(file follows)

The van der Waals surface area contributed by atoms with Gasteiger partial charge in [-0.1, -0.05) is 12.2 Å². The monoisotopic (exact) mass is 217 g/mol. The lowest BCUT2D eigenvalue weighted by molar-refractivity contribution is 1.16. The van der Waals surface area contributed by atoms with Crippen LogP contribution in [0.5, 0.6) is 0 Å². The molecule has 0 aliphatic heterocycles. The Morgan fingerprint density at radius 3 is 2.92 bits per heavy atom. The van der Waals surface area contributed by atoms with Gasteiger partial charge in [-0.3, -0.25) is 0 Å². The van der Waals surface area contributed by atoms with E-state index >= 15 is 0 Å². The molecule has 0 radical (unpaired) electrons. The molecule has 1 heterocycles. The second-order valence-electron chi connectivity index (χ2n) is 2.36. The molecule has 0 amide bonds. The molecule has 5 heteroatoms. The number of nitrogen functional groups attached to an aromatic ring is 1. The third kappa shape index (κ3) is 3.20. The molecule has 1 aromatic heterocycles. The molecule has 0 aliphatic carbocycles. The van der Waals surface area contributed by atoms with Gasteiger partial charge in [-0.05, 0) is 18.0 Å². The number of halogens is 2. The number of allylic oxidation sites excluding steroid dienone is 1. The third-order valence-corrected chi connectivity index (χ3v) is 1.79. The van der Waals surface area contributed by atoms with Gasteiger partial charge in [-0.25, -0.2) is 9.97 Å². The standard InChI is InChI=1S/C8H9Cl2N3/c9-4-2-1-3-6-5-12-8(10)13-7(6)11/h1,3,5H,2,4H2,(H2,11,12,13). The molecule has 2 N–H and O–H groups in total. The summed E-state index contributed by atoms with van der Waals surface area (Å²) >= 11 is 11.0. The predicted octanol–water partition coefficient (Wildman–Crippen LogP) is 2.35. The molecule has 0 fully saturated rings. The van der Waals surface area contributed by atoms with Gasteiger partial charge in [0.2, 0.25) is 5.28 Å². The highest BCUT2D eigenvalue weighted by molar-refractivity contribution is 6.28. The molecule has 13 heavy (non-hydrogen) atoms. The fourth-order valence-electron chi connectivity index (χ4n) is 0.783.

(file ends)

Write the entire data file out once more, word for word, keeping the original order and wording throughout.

The van der Waals surface area contributed by atoms with Gasteiger partial charge in [-0.1, -0.05) is 12.2 Å². The monoisotopic (exact) mass is 217 g/mol. The lowest BCUT2D eigenvalue weighted by molar-refractivity contribution is 1.16. The van der Waals surface area contributed by atoms with Crippen LogP contribution in [0.5, 0.6) is 0 Å². The molecule has 0 aliphatic heterocycles. The Morgan fingerprint density at radius 3 is 2.92 bits per heavy atom. The van der Waals surface area contributed by atoms with Gasteiger partial charge in [-0.3, -0.25) is 0 Å². The van der Waals surface area contributed by atoms with E-state index >= 15 is 0 Å². The molecule has 0 radical (unpaired) electrons. The molecule has 1 heterocycles. The second-order valence-electron chi connectivity index (χ2n) is 2.36. The molecule has 0 amide bonds. The molecule has 5 heteroatoms. The number of nitrogen functional groups attached to an aromatic ring is 1. The third kappa shape index (κ3) is 3.20. The molecule has 1 aromatic heterocycles. The molecule has 0 aliphatic carbocycles. The van der Waals surface area contributed by atoms with Gasteiger partial charge in [-0.05, 0) is 18.0 Å². The number of halogens is 2. The number of allylic oxidation sites excluding steroid dienone is 1. The third-order valence-corrected chi connectivity index (χ3v) is 1.79. The van der Waals surface area contributed by atoms with Gasteiger partial charge in [-0.25, -0.2) is 9.97 Å². The standard InChI is InChI=1S/C8H9Cl2N3/c9-4-2-1-3-6-5-12-8(10)13-7(6)11/h1,3,5H,2,4H2,(H2,11,12,13). The molecule has 2 N–H and O–H groups in total. The summed E-state index contributed by atoms with van der Waals surface area (Å²) >= 11 is 11.0. The predicted octanol–water partition coefficient (Wildman–Crippen LogP) is 2.35. The molecule has 0 fully saturated rings. The van der Waals surface area contributed by atoms with Gasteiger partial charge in [0.2, 0.25) is 5.28 Å². The highest BCUT2D eigenvalue weighted by molar-refractivity contribution is 6.28. The molecule has 13 heavy (non-hydrogen) atoms. The fourth-order valence-electron chi connectivity index (χ4n) is 0.783.